Opinion
Access to HIV care services closer and affordable in stigma-free settings
Publish Date: May 27, 2014
newvision
  • mail
  • img

By Irene Mirembe

As the HIV/AIDS agenda is back on, with the HIV Bill in motion and HIV/AIDS related court cases being the talk of town, it is important to remember that communities continue to be disproportionately impacted by HIV/AIDS.

Access to HIV Prevention and Treatment for HIV/AIDS should be universal and priority. 

High level of stigma surrounding HIV /AIDS in our communities prevent people seeking their HIV status or from seeking care and speaking honestly with their partners, if they know they are positive. With new infections increasing each year, our efforts should be geared to making HIV Care services available and in a stigma free setting.

Thankfully, the Uganda National HIV prevention strategy spells out the renewed plan to face this epidemic and this is what we should see this renewed vision in action because actualising this will go a long way to address stigma thus reducing on new infections the country registers every year.

The starting point is for every one to take an HIV test so that they get to know their sero-status. There are guidelines in the HIV strategic prevention plan if one is negative such as advice on safe sex behaviour, condom use and access to free safe male circumcision. If one tests positive there are packages for them such as access to treatment, and advice on positive living so as to stop the spread of infection.

Protecting your sexual and reproductive health is one of the positive living practices that need to be adhered to, this also includes consistent use of condoms correctly to protect oneself and sex partner from contracting STIs including HIV.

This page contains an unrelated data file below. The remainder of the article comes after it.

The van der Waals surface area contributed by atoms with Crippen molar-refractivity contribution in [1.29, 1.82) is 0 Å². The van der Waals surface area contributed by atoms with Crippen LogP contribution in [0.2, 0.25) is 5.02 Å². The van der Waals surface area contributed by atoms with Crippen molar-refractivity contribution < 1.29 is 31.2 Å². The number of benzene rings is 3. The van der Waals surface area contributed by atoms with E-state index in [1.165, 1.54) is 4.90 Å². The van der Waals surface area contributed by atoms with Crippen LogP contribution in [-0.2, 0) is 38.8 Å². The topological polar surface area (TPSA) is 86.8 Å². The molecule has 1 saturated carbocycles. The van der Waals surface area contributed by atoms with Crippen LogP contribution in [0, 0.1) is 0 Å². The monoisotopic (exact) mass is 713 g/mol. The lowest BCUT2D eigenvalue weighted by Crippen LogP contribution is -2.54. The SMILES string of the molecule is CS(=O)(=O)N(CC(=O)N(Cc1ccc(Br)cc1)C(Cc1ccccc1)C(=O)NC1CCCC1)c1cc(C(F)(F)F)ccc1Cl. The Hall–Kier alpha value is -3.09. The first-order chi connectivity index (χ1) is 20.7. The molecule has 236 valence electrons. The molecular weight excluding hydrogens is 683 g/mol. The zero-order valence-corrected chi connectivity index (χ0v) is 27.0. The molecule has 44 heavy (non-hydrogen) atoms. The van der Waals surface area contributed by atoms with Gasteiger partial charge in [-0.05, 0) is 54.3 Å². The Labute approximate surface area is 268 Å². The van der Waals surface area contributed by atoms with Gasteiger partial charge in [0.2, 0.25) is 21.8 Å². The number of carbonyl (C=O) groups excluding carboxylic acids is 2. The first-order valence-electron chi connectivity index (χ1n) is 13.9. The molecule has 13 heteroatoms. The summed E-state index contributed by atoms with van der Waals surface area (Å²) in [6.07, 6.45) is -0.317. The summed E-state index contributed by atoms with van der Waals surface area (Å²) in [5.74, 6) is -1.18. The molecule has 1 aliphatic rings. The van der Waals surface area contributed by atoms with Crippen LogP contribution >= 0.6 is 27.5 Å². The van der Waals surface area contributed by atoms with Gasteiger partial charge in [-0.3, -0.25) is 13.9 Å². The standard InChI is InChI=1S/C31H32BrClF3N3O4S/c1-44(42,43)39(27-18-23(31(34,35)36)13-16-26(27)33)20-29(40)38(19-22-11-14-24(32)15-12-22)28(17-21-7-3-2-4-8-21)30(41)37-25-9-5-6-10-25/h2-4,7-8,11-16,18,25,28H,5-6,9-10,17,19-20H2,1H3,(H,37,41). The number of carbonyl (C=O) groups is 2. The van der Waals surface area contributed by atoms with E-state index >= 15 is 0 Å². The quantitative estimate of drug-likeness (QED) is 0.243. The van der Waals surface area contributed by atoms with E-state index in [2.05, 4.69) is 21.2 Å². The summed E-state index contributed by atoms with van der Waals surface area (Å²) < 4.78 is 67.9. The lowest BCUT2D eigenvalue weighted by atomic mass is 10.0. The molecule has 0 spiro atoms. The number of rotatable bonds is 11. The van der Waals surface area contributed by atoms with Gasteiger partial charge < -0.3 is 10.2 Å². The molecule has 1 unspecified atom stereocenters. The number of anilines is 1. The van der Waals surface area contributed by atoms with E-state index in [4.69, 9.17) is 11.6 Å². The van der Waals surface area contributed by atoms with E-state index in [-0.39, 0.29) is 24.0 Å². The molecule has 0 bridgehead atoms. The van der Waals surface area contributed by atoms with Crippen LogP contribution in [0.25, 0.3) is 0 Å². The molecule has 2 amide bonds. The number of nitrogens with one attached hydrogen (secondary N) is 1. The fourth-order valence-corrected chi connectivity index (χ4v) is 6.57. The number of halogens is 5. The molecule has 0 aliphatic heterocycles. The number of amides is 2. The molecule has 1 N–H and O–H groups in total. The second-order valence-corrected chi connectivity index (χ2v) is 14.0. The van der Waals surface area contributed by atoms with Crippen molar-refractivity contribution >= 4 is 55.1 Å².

Discussing reproductive health options with the health provider in case one desires to become pregnant is a good lifestyle practice that clients can adopt, this coupled with always choosing the dual protection method like using condoms combined with other contraceptives like pills, IUD, to avoid becoming pregnant  protects one from re-infection and being pregnant.

If a client living with HIV/AIDs is pregnant, access safe delivery services in a safe environment under the supervision of a skilled health care provider at a health facility near them

Another Positive living lifestyle is delaying HIV disease progression by making regular visits to health facility and seeking the services of trusted health care provider in case one is sick. Taking the right doses of the medications (ART &Septrin) at a convenient time as prescribed by the provider is good

Also Seeking immediate support from people one trust, if they are having any trouble with taking their medications, looking after their physical health by avoiding behaviours that harm their health like alcohol or other drugs/ smoking cigarettes is key.  Having a balanced diet, exercising regularly and drinking clean safe water is a good practice.

Seeking psychosocial support from skilled counsellors/peer support groups  helps people feel better, being actively involved in local support group to learn new skills and make life better for all People Living with HIV in the community and always sleep under a long lasting insecticide treated mosquito net needs to be emphasised